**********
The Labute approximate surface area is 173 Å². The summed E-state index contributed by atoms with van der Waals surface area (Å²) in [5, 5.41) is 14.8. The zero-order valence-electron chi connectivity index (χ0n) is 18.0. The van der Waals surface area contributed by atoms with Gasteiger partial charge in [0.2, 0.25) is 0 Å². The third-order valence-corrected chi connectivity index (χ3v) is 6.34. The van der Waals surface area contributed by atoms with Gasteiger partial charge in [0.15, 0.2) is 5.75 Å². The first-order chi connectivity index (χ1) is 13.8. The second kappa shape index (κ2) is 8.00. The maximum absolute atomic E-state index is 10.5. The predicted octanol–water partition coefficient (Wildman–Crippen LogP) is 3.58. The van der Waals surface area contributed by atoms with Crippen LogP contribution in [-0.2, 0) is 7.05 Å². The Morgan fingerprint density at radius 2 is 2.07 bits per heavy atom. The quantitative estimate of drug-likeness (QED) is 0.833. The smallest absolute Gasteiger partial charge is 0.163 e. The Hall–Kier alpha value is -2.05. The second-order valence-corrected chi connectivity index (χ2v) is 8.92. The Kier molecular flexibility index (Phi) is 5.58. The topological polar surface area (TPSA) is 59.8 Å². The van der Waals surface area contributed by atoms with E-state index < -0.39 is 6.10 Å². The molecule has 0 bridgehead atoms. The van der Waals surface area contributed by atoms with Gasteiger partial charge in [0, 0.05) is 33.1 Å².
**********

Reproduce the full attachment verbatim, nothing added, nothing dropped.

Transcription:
The Labute approximate surface area is 173 Å². The summed E-state index contributed by atoms with van der Waals surface area (Å²) in [5, 5.41) is 14.8. The zero-order valence-electron chi connectivity index (χ0n) is 18.0. The van der Waals surface area contributed by atoms with Gasteiger partial charge in [0.2, 0.25) is 0 Å². The third-order valence-corrected chi connectivity index (χ3v) is 6.34. The van der Waals surface area contributed by atoms with Gasteiger partial charge in [0.15, 0.2) is 5.75 Å². The first-order chi connectivity index (χ1) is 13.8. The second kappa shape index (κ2) is 8.00. The maximum absolute atomic E-state index is 10.5. The predicted octanol–water partition coefficient (Wildman–Crippen LogP) is 3.58. The van der Waals surface area contributed by atoms with Crippen LogP contribution in [-0.2, 0) is 7.05 Å². The Morgan fingerprint density at radius 2 is 2.07 bits per heavy atom. The quantitative estimate of drug-likeness (QED) is 0.833. The smallest absolute Gasteiger partial charge is 0.163 e. The Hall–Kier alpha value is -2.05. The second-order valence-corrected chi connectivity index (χ2v) is 8.92. The Kier molecular flexibility index (Phi) is 5.58. The topological polar surface area (TPSA) is 59.8 Å². The van der Waals surface area contributed by atoms with E-state index < -0.39 is 6.10 Å². The molecule has 0 bridgehead atoms. The van der Waals surface area contributed by atoms with Gasteiger partial charge in [0, 0.05) is 33.1 Å².